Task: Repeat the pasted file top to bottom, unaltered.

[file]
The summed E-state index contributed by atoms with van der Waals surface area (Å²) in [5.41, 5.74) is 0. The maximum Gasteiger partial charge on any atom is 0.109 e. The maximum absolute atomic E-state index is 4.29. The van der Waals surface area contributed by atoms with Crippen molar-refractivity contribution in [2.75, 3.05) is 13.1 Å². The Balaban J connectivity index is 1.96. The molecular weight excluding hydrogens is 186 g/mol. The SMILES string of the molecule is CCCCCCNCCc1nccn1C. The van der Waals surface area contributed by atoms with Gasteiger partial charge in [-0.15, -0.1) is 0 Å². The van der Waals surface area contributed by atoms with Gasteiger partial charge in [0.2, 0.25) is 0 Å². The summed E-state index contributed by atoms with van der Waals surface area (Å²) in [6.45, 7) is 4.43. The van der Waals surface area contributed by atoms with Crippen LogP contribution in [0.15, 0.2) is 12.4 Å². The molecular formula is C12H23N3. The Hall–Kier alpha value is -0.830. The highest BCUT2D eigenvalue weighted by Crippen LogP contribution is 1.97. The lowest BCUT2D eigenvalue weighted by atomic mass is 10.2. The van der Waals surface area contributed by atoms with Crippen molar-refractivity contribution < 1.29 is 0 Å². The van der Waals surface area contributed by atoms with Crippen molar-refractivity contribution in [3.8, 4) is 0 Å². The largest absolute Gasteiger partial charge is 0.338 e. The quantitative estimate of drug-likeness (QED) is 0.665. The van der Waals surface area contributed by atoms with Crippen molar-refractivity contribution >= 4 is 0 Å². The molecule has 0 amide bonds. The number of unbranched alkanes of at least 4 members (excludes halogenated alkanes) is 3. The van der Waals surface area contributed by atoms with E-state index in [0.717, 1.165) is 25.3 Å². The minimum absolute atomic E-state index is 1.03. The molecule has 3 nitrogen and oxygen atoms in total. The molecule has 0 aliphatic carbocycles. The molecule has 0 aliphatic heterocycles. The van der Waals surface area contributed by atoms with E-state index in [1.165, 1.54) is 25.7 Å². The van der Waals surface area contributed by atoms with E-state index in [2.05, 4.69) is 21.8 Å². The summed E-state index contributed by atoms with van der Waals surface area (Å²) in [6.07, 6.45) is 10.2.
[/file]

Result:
The summed E-state index contributed by atoms with van der Waals surface area (Å²) in [5.41, 5.74) is 0. The maximum Gasteiger partial charge on any atom is 0.109 e. The maximum absolute atomic E-state index is 4.29. The van der Waals surface area contributed by atoms with Crippen molar-refractivity contribution in [2.75, 3.05) is 13.1 Å². The Balaban J connectivity index is 1.96. The molecular weight excluding hydrogens is 186 g/mol. The SMILES string of the molecule is CCCCCCNCCc1nccn1C. The van der Waals surface area contributed by atoms with Gasteiger partial charge in [-0.15, -0.1) is 0 Å². The van der Waals surface area contributed by atoms with Gasteiger partial charge in [0.2, 0.25) is 0 Å². The summed E-state index contributed by atoms with van der Waals surface area (Å²) in [6.45, 7) is 4.43. The van der Waals surface area contributed by atoms with Crippen LogP contribution in [0.15, 0.2) is 12.4 Å². The molecular formula is C12H23N3. The Hall–Kier alpha value is -0.830. The highest BCUT2D eigenvalue weighted by Crippen LogP contribution is 1.97. The lowest BCUT2D eigenvalue weighted by atomic mass is 10.2. The van der Waals surface area contributed by atoms with Crippen molar-refractivity contribution < 1.29 is 0 Å². The van der Waals surface area contributed by atoms with Crippen molar-refractivity contribution in [3.8, 4) is 0 Å². The largest absolute Gasteiger partial charge is 0.338 e. The quantitative estimate of drug-likeness (QED) is 0.665. The van der Waals surface area contributed by atoms with Crippen molar-refractivity contribution >= 4 is 0 Å². The molecule has 0 amide bonds. The number of unbranched alkanes of at least 4 members (excludes halogenated alkanes) is 3. The van der Waals surface area contributed by atoms with E-state index in [0.717, 1.165) is 25.3 Å². The minimum absolute atomic E-state index is 1.03. The molecule has 3 nitrogen and oxygen atoms in total. The molecule has 0 aliphatic carbocycles. The molecule has 0 aliphatic heterocycles. The van der Waals surface area contributed by atoms with E-state index in [1.165, 1.54) is 25.7 Å². The van der Waals surface area contributed by atoms with E-state index in [2.05, 4.69) is 21.8 Å². The summed E-state index contributed by atoms with van der Waals surface area (Å²) in [6.07, 6.45) is 10.2.